This news brief appeared in the August/September issue of PRC’s Preservation in Print magazine. Interested in getting more preservation stories like this delivered to your door? Become a member of the PRC for a subscription!

Preservationists and environmental advocates often tout the “greenest building is the one that’s already built” axiom. In Arabi, two local business owners have recently taken that philosophy literally, transforming a formerly shuttered Waffle House building into The Green House, a new retail store for rare tropical plants, cacti and ceramics. The adaptive reuse project on Arabi’s St. Claude corridor has re-invigorated the vacant building and helped to fight blight in the flourishing Old Arabi Cultural Arts District. Nearby, St. Claude Avenue in the Lower Ninth Ward joined the state’s Main Street program in 2021, also as an effort to revitalize the area.

The renovated former Waffle House is the newest branch of co-owners Jake Zeairs and Joseph Guerriero’s plant business, Nice Plants Good Pots. The duo has grown their online shop and nearby nursery since 2018 and had searched for a brick-and-mortar space to draw in local customers and host community art events. In 2022, those plans came to a sudden halt when an EF-3 Tornado devastated Arabi and destroyed much of the plant nursery. After Zeairs and Guerriero cleared the debris and rebuilt their nursery from the ground up, they purchased the vacant Waffle House in November 2022 to expand.

“The Waffle House building is pretty iconic and has lots of windows,” Zeairs said. “It’s all glass, almost like a greenhouse, so we figured it would be a great location to show off plants and give them lots of light.”

Before photo courtesy of Google street view, after photo by Dee Allen

The building itself is not historic, but it retains many of the Mid-Century-Modern-inspired elements associated with the former breakfast chain. The Waffle House shuttered after Hurricane Zeta just two years prior, but the building had quickly fallen into disrepair and became a target for graffiti and vandalism. Zeairs and Guerriero completed nearly all renovation work themselves, removing graffiti from the exterior, repainting and installing new green acrylic panels — inspired by the Streamline Moderne-style storefront of Mckenzie’s Chicken In-A-Box in Gentilly — above the windows where the previous Waffle House signage had been removed.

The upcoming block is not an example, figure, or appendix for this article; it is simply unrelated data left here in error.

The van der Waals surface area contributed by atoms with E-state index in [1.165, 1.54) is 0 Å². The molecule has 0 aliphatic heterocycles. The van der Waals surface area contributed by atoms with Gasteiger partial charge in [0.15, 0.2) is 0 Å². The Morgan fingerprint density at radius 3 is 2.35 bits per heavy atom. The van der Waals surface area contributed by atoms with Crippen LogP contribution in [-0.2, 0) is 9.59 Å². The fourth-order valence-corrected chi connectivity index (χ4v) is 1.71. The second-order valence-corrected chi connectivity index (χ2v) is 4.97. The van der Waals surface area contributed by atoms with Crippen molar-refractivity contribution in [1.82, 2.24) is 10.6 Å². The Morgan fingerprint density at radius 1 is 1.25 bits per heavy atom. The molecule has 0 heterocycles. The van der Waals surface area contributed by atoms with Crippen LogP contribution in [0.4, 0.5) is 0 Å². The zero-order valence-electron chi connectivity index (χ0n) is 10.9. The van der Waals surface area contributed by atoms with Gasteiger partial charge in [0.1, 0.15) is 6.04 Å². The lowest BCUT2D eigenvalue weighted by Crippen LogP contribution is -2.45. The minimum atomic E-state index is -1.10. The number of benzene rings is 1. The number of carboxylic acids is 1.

On the interior, Zeairs and Guerriero also designed and built all of the furniture, shelving and lighting. “Everything is made out of angle iron, mesh and sinker cypress,” Zeairs said. “We wanted something that was industrial and would last for a while, but also has some natural elements from Louisiana.”

The plant store is now open at 6720 St. Claude Ave. on Fridays and Saturdays from 10 a.m. to 2 p.m. Zeairs and Guerriero plan to expand the store’s hours in the fall and hope to eventually open a small coffee shop or café inside the retail space.

“Arabi is growing, there are a bunch of art galleries nearby now, and hopefully that keeps continuing with other businesses, restaurants and art galleries,” he said. “Hopefully we will continue to have a nice little part of this community for years to come.”

Dee Allen is PRC’s Communications Associate and a staff writer for Preservation in Print.

Before photo courtesy of Jake Zeairs, after photos by Dee Allen